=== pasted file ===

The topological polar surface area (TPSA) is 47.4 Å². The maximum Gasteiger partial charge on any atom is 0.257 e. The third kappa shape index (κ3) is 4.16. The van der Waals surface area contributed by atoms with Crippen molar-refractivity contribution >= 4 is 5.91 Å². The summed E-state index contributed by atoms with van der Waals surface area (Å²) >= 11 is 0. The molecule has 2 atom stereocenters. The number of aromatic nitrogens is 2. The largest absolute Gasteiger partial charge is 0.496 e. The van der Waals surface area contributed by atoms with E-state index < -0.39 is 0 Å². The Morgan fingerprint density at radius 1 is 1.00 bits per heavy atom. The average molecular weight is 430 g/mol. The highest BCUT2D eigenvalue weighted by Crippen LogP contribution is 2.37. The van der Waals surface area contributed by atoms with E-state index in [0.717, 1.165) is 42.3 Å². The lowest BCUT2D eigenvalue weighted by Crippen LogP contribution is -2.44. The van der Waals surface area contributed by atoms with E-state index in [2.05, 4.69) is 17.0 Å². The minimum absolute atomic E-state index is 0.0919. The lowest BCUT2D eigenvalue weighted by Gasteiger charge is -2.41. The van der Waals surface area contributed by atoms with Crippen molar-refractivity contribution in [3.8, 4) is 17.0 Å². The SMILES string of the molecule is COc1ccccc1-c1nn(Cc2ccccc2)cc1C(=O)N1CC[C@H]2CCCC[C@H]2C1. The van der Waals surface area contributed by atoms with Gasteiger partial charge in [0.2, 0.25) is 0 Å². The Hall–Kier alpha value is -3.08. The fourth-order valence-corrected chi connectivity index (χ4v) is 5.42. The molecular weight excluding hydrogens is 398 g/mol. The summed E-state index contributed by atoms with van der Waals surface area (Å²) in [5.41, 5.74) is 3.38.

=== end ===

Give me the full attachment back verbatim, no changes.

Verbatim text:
The topological polar surface area (TPSA) is 47.4 Å². The maximum Gasteiger partial charge on any atom is 0.257 e. The third kappa shape index (κ3) is 4.16. The van der Waals surface area contributed by atoms with Crippen molar-refractivity contribution >= 4 is 5.91 Å². The summed E-state index contributed by atoms with van der Waals surface area (Å²) >= 11 is 0. The molecule has 2 atom stereocenters. The number of aromatic nitrogens is 2. The largest absolute Gasteiger partial charge is 0.496 e. The van der Waals surface area contributed by atoms with E-state index < -0.39 is 0 Å². The Morgan fingerprint density at radius 1 is 1.00 bits per heavy atom. The average molecular weight is 430 g/mol. The highest BCUT2D eigenvalue weighted by Crippen LogP contribution is 2.37. The van der Waals surface area contributed by atoms with E-state index in [0.717, 1.165) is 42.3 Å². The lowest BCUT2D eigenvalue weighted by Crippen LogP contribution is -2.44. The van der Waals surface area contributed by atoms with E-state index in [2.05, 4.69) is 17.0 Å². The minimum absolute atomic E-state index is 0.0919. The lowest BCUT2D eigenvalue weighted by Gasteiger charge is -2.41. The van der Waals surface area contributed by atoms with Crippen molar-refractivity contribution in [3.8, 4) is 17.0 Å². The SMILES string of the molecule is COc1ccccc1-c1nn(Cc2ccccc2)cc1C(=O)N1CC[C@H]2CCCC[C@H]2C1. The van der Waals surface area contributed by atoms with Gasteiger partial charge in [0.2, 0.25) is 0 Å². The Hall–Kier alpha value is -3.08. The fourth-order valence-corrected chi connectivity index (χ4v) is 5.42. The molecular weight excluding hydrogens is 398 g/mol. The summed E-state index contributed by atoms with van der Waals surface area (Å²) in [5.41, 5.74) is 3.38.